Rainwater Harvesting Tank Pump Irrigation – Part 3

I install a 1200 gallon (4550 litre) rainwater harvesting tank to collect water for our garden when our irrigation well runs low in the summer.  This is four part mini-series.

Jump to:

Part 1Pour a Rainwater Tank Foundation
Part 2Rainwater Tank Plumbing and Fittings
Part 3 – Rainwater Tank Pump and Irrigation
Part 4First Run of Tank Drip Irrigation System

Rainwater Harvesting Tank - Water Pump & Irrigation Piping
Watch this video on YouTube.

Install a Rainwater Harvesting Tank – PART 3: tank pump irrigation

(this is a transcript from the video)

Even after we had 5 feet of mud removed from our shallow irrigation well, it still runs dry in the middle of summer. It’s definitely better than it was, but to expand our garden we need more water.

This 1200 gallon rainwater collection tank sits off the corner of my storage shed
This 1200 gallon rainwater collection tank sits off the corner of my storage shed

Cedar & Corrugated Fence Surround

In this part of the series I’ll build a cedar and corrugated metal fence around the tank. So there’s the bare concrete curb filled with pea gravel.

Installation and plumbing a Rainwater Harvesting Collection Tank for drip irrigation during a drought

The fence surround is constructed from 4x4 posts that are attached to galvanized post saddles. (I embedded anchor bolts in the concrete for these saddles.) There are 5 posts in total.

Installation and plumbing a Rainwater Harvesting Collection Tank for drip irrigation during a drought

Between the posts I have a bottom rail made from a 2x6 then a mid rail and top rail made from a 2x4.

Installation and plumbing a Rainwater Harvesting Collection Tank for drip irrigation during a drought

When we poured the concrete curb I embedded some anchor bolts to hold these adjustable post saddles.

Installation and plumbing a Rainwater Harvesting Collection Tank for drip irrigation during a drought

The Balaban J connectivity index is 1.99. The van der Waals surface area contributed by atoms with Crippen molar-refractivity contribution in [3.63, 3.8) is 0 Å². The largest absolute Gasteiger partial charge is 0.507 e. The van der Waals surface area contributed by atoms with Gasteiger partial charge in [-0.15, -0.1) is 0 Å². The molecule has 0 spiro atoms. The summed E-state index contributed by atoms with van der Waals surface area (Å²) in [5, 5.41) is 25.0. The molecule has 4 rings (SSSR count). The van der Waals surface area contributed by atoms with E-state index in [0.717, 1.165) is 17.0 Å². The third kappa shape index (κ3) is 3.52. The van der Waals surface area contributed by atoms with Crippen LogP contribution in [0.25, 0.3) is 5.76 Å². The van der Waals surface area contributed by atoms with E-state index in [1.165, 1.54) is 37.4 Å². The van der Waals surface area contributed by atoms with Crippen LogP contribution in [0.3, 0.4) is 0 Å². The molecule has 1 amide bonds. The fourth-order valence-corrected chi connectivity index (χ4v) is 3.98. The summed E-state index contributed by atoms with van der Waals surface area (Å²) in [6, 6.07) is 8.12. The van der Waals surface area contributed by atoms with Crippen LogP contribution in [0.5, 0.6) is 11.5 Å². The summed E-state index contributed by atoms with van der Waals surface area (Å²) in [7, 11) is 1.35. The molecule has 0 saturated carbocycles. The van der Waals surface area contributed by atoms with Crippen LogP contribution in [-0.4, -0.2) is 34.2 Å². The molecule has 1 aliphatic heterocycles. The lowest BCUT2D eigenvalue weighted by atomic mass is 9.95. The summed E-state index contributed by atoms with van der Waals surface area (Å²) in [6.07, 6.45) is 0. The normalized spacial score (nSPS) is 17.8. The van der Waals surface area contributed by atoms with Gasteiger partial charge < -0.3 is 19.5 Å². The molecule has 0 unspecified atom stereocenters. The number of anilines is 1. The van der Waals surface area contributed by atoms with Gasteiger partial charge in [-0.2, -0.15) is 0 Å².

I like these as they lift the post off the concrete by an inch.

Post Saddle

Installation and plumbing a Rainwater Harvesting Collection Tank for drip irrigation during a drought

And they are slightly adjustable. I find that my anchor bolt placement can be off a bit so this really helps.

Installation and plumbing a Rainwater Harvesting Collection Tank for drip irrigation during a drought

After the design is done in Sketchup I can start cutting the parts. I have some cedar milled from trees that we fell on our property. These have been air drying for a few years. I had them milled full dimension and I really like the rough sawn look.
With a square curb I was able to design all the individual parts to be the same size. All the posts are the same length as well as all the rails are the same length. And this made cutting everything straightforward and pretty simple.
I cut all the 4 by 4 posts first.

Installation and plumbing a Rainwater Harvesting Collection Tank for drip irrigation during a drought

The post saddles are designed for a nominal 4 x 4 which is actually 3.5 inches square. So I need to trim down the bottoms of the posts.

Installation and plumbing a Rainwater Harvesting Collection Tank for drip irrigation during a drought

And I’ll break these wafer pieces off and finish with a chisel.

Installation and plumbing a Rainwater Harvesting Collection Tank for drip irrigation during a drought

Next I’ll cut the 2x6’s for the bottom rails. And then the 2x4’s for the mid and top rails.

Ripping Rails

Installation and plumbing a Rainwater Harvesting Collection Tank for drip irrigation during a drought

To flush mount the galvanized corrugated panels I cut a rabbet in the top and bottom rails. And I can use my portable table saw for this.

Installation and plumbing a Rainwater Harvesting Collection Tank for drip irrigation during a drought

With all the parts cut I roll on a coat of stain. This is a one coat Sikkens semi-transparent stain.

Installation and plumbing a Rainwater Harvesting Collection Tank for drip irrigation during a drought

The colour is called butternut. I used this same stain on the Garden Pavilion a built a while back. It’s pretty fast to apply it with a roller. I add a few extra coats to the tops and bottoms of the posts. And the ends of the rails.

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